7:30: Joe Feeney is up. Like Guy and Ralna, his songs fall into the “awful garbage” category. It opens up with some gay guy doing a few bars on an organ, followed by Feeney singing an Irish song or something. He makes “Around the World” unlistenable, for heaven’s sake! That’s a great song! Anyway, I doubt most people could stand his stuff 30-40 years ago, let alone today. Laura Zimmer’s a lot like this, too.

That said, I kinda like the guy. In spite of the fact that I hate what he does, I do have to say that he is talented and really sticks to his guns. He must truly appreciate old songs like that to make a living off of them, and that’s cool. He’s also probably been dead for 20 years.

7:35: Hank Cuesta does “Sunny Side of the Street”. On clarinet, naturally. My mom says he’s Canadian. Who knows? Anyway, he’s one of the better ones, and he’s good here. The problem I find is that even though this song’s catchy, it’s still pretty lifeless. I’ve never heard an arrangement of it before that I’d ever want to listen to a second time.

7:40: Arthur Duncan does his weekly tap dance. I know a whole bunch of performers do weekly bits, but there’s something about Duncan where it seems like he’s just going through the numbers more than most. I guess, as a layman, I can’t tell the difference from one tap routine to the next. I’m also not completely sold on him actually doing it. I know the singers are lip-synching, so I’m still a bit wary about him.

In introducing him, Lawrence once called him “a credit to his race”. By far, that was the funniest moment in Lawrence Welk Show history (note: Duncan is the only Black guy on the show).

7:44: Three of the ladies show up and do some singing. This show seems to have a stable full of random women to cobble together for any given number, and this time we get that red-head, the brunette with the cheekbones, and Mary Lou Metzger. It’s interesting in that they’re kinda walking around the stage and showing the audience, so you can get a better idea of how the studio is laid out. Also, they’re clearly, *clearly* lip-synching. I don’t know if people back in the day figured this out, but it’s plain as day to me right now.

These women are also totally fuckable, although I suspect they’re die-hard Republicans (current-day DVD releases include such classics as “How Great Thou Art,” “He’s Got the Whole World In His Hands,” “Find Us Faithful,” “Joshua Fit the Battle of Jericho,” “My Tribute,” and “May the Good Lord Bless and Keep You” – Sounds like a Tennessee Ernie Ford fan’s wet dream!). And though Jeff Greene would have fucked them even if they wore Bush masks, I think I’d have to decline.

7:47: George Cates comes out for the big closing number. This guy kicks ass. From my understanding, he’s the one who arranges half this shit, and he seems to be doing all the legwork as far as conducting is concerned (which begs the question: Just what does Lawrence *do* on his show?). Anyway, this guy just sweats confidence. You know when he takes that baton in his hand, you’re in for a fucking treat. Particularly, his “The Man I Love” was really fucking good and I wish I had a recording of it.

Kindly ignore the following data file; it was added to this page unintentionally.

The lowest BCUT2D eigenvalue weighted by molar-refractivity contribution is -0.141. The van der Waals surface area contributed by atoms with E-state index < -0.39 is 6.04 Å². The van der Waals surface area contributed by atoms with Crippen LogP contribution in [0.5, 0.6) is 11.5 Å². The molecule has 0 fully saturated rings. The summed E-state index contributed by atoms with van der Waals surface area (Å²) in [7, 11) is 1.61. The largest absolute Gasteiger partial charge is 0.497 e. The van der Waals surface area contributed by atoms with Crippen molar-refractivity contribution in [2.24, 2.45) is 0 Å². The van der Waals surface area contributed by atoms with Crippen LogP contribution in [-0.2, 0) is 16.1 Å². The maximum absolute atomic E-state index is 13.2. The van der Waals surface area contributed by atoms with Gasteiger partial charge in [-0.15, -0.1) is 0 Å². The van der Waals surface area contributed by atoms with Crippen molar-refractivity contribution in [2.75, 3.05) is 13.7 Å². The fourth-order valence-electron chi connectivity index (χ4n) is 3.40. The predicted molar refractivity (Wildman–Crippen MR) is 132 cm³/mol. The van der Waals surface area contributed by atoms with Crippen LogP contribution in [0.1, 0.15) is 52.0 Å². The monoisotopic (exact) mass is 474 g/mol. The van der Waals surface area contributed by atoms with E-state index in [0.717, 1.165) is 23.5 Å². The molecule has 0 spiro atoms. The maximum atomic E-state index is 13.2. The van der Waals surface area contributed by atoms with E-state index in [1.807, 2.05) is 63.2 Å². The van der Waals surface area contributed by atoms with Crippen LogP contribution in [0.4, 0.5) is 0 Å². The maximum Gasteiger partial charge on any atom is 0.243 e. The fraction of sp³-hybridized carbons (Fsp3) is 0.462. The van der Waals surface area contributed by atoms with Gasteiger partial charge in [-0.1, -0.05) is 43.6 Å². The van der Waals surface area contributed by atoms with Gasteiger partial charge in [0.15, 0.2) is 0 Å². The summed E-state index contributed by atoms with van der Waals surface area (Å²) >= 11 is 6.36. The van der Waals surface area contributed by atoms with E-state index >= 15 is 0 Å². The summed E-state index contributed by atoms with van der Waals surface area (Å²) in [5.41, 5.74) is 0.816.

He’s real good at picking the right moment for the horns to interject. Take a listen to his Kumalau (or however you spell that). It shouldn’t be hard, considering I’ve seen them play it *at least* three times. They had “All the Way” a few weeks back (with that maybe-gay guy on the piano) which was a real barn-burner. Anyway, tonight was not as memorable, but whatcha gonna do?

7:50: That’s it! Mary Lou comes back to the present day to interview one of the women from the stables, and I’m outta there. I did stick around for them to mention that the episode was broadcast in April, 1977, though. Again, I love this new format because I can just tune out the minute she shows up and I won’t miss any music.

Anyway, that’s that. I do have a few closing comments, though:

- Why do they release those contemporary Lawrence Welk specials on DVD, and not actual episodes? They’re always overproduced garbage, too, like… Lawrence Welk Salutes America or a bunch of hymns or something. First, none of the episodes were like this (well, okay, maybe one or two). On the balance, you never had a huge hour-long concentration on topics like this. What makes them think that the audience wants that now? If you actually desperately need to release a DVD of material produced in the present day, just load it up with a bunch of old standards without the patriotic/religious crap.

- Release old episodes on DVD, damn you! Obviously, with the show spanning from, what, ’55 to ’83, you can’t do every one (they started to show the 80s one the other day and, yes, they are garbage), but you could get a selection of a few good bits. It’s too bad this show isn’t remotely popular with the crowd who use the Internet, since I’d then be able to download bootlegs of the best of the evening’s songs.

Anyway, that’s that. Sit tight until next week’s instalment.


PS: I didn’t actually live blog this. I wrote it after the fact.